It’s the most testable of all hypothesis, yet the one which no one wants to test. The central bank is central. All the textbooks say it. You’ve been taught to believe it from your first introduction to Economics and finance. Whatever happens, you aren’t supposed to fight the Fed.

The US central bank unleashed powerful, novel liquidity programs, an ultra-loose response to growing crisis. Global panic happened anyway. Its officials assured full economic recovery from the genius of bond buying. It never came. The textbooks say the printing press towers over everything. Officials can’t even get fed funds right.

Time and again, explanations are crafted in such a way that the central bank remains central. It’s always, always something else. In 2015, they cried 2a7. In 2011, they blamed Portugal and Greece. In 2008, those damn subprime mortgages.

Some people are finally starting to notice federal funds. There is absolutely no legitimate reason why anyone should. The federal funds market is a non-entity, the pocket change of what’s leftover from the FHLB system in the aftermath of the housing bust. There’s really no one else there. It is the sparest of spare liquidity.

Somehow, though, it is in high demand. Over the last year or so, the effective rate for that market has moved up slowly. All sorts of ink has been spilled trying to justify the rise as nothing, or the benign consequence of prudent macroprudential impositions. It was T-bills or repo, maybe 2a7 still. How about Basel III’s re-interpreted nuance of page 246 of the NSFR?

Or money market funds.

As noted Monday, EFF broke 4 bps above IOER last week. A bps or two, apparently, you can ignore. Four is a spread too high. The usual suspects gather to decry tax refund season and government money market funds. It has to be something like that because if you consider the only logical alternative the entire worldview crumbles.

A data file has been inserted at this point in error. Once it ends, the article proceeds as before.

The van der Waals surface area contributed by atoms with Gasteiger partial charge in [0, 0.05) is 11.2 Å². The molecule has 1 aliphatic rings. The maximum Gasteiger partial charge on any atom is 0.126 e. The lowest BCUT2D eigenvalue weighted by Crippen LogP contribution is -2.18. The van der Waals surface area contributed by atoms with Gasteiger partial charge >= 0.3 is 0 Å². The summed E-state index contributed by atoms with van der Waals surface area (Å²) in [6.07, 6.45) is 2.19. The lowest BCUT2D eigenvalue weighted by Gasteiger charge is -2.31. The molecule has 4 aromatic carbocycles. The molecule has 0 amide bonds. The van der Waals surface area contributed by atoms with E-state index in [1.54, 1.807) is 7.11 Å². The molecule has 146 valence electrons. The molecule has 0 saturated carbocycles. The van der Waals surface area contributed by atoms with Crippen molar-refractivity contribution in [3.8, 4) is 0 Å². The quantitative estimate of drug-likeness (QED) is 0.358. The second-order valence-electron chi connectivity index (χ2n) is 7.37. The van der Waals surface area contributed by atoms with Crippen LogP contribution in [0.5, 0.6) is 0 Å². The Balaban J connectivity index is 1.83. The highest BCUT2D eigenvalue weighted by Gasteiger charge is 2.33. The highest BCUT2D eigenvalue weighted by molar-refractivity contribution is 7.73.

They really don’t know what they are doing.

This acknowledgement, a proper reading of all the facts and evidence, applies to the big things as well as small. How in the world can Jay Powell, like his three immediate predecessors, claim to nudge let alone control the economy when he can’t nudge let alone control federal funds?

Officials even invented new schemes to make sure this would never happen. They did so originally as part of their crisis fiasco. IOER was introduced as a big deal – in theory. How big? Ask Bill Dudley in October 2008. As head of FRBNY’s Open Market Desk, where technical competence is meant to more than influence markets, Dudley wasn’t the least bit conflicted on the subject:

MR. DUDLEY. That’s why getting interest-on-reserves authority was very, very important. As Brian has said in earlier briefings, interest on reserves is going to start on Thursday, and that’s going to place a floor on the federal funds rate. So we think we’re in a situation where we have a very important tool that will allow us to expand the balance sheet but maintain control of the federal funds rate. [emphasis added]

The entire official apparatus was absolutely certain, from top level committee members including Chairman Bernanke all the way down the staff Economists, that IOER would put a floor under federal funds (at the time, EFF was way, way below the set policy target which no one would ever dare disobey, what with that whole printing press thingy).